MS: Yes, I know. I have got to say, though, that I think that is actually a metaphor for the governing class. You know, Obama, the President supposedly schedules a speech to address this looming crisis, and Joe Biden, the next in line, sleeps through it. That is a metaphor for the governing class as the most predictable catastrophe in history, we continue to careen towards.
HH: Now I was tempted at the Sunday night event, when I was in the back row, I was going to bring along a sign that said talk about Trump, but I didn’t do that. And so now I’ve got to ask you to talk about Trump. The Donald said this week, I mean, it actually made me take a quick breath, he said he was going to run as a third party. You know, that’s just Ross Perot. That will give the presidency back to Barack Obama. Do you think he’s serious?
MS: Well, I think he is serious about it. And you know the strange thing about this is that the Republicans play into his hands. The more they go the John Boehner line, the more they’re up on TV trying to explain to us why the most historic budget cut in the whole of historic history actually increases spending, the more people roll their eyes and say to hell with, a plague on the entire political class, let’s just take a guy who’s a proven success at something, even if it’s only real estate and reality TV shows, and take a flier on him. And so I think any kind of Trump phenomenon is in a sense a response to the sort of tentativeness and lack of ability to make things happen that the Republicans are currently demonstrating.
HH: Any doubt in your mind, though, that if it was a Perot reprise, and Trump was the third party candidate, he would siphon off enough to just hand the presidency back to Barack Obama?
MS: Oh, yes, I think that’s true. But I think undoubtedly, that a Trump third party run guarantees an Obama second term. But you know, at some point, real Republican candidates have to get in this game, have to get into this game for real. And this is no time, this is no time for the tentativeness we’re seeing from the Republican establishment. That will just, that’s just driving traffic to the Trump end of the spectrum.
HH: And I was heartened at the fact that Pawlenty, Romney, Gingrich and every other Republican who has commented on the budget deal denounced it as being weak tea, and the President’s speech was just dismissed out of hand. So at least the presidential candidates are reflecting the national electorate. I want to go back to the D.C. elite, Mark Steyn. It seems to me this was a giant exercise in empowering lobbyists in Washington’s special deal making, and that this time, it was the friends of the Republicans that won the deals.
HH: And that whole thing last week wasn’t really about cutting spending. It was about snipping and cutting and recalculating things for our lobbying colleagues.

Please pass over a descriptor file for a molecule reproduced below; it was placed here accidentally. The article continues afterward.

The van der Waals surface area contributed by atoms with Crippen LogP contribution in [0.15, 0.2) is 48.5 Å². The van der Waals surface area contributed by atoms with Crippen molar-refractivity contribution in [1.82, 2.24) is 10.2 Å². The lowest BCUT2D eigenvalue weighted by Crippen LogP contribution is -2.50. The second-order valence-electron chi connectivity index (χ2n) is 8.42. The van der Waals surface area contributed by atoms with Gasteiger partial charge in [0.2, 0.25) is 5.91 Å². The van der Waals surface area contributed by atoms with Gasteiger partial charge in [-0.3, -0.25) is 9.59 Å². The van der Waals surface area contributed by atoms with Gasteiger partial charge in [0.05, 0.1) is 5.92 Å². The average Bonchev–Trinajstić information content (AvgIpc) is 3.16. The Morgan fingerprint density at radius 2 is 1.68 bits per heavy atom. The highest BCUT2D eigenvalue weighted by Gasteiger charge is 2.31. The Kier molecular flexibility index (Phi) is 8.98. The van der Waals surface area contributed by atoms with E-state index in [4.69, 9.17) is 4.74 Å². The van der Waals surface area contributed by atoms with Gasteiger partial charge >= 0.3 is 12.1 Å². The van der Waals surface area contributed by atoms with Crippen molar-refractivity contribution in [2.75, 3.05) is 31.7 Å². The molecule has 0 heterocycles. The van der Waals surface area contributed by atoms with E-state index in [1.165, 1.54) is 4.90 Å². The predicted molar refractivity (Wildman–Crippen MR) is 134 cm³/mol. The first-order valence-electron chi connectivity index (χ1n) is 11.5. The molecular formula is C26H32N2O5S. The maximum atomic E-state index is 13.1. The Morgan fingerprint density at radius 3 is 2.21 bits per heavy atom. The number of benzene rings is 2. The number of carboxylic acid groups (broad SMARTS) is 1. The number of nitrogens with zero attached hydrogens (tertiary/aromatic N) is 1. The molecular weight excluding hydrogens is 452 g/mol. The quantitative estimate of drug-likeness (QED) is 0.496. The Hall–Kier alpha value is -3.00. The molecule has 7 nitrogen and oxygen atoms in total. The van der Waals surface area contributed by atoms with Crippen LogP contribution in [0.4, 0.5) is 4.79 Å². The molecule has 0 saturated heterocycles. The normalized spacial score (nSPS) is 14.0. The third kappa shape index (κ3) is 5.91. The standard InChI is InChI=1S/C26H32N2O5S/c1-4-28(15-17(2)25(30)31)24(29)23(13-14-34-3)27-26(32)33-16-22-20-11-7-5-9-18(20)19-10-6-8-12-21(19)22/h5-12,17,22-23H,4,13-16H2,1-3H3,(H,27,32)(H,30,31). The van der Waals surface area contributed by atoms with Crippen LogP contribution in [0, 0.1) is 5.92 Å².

MS: Yeah, and I think there are two, I think you have to assume that John Boehner is not a stupid man, so that he well understands the authentic character of this deal. And that’s even more problematic than him just being stupid and getting rolled by the Democrats, because it suggests that the Republican party were willing to perpetrate an act of deeply destructive political theater on the American people. And that is worrying to me. The issue, I think, for the Republicans is a simple one. It’s authenticity. They want a guy who’s going to stand up and tell the truth, and is not going to be the creature of anyone except the citizenry of the United States. This is the time for a Republican virtues, and a citizen executive who understands that he is the servant of the people. And that’s everything John Boehner has thrown away in the days since Friday.
HH: All right, best case scenario, and I’ll let you see whether or not it’s got any wings at all, is that Boehner knew what he was doing, but this was the Beltway class’ payoff for getting the Republicans back into power with finances and support, and that the debt bill is where the real knives come out, and Boehner brings down the hammer.
MS: Yeah, I keep getting told…every time we get a disappointment, where Republicans don’t take a stand, we’re told oh, don’t worry about it. Next time is where the real battle is. Next time is where the real battle is. Next time is now. Not just for the Republican party, but for the United States of America. And that’s why this party has to act as if there are things it believes in, in the way that the Democrats do. The Democrats went to the mat for Planned Parenthood funding.
MS: You know, which in the scheme of things, to Democrats, can’t be that important. But actually for them, it is a bedrock issue, and they stand on it. And that is what our guys have to start learning to do.
HH: And they haven’t. Mark Steyn, always a pleasure, www.steynonline.com, America. You can get Mark’s brand new book there as well, Lights Out.
End of interview.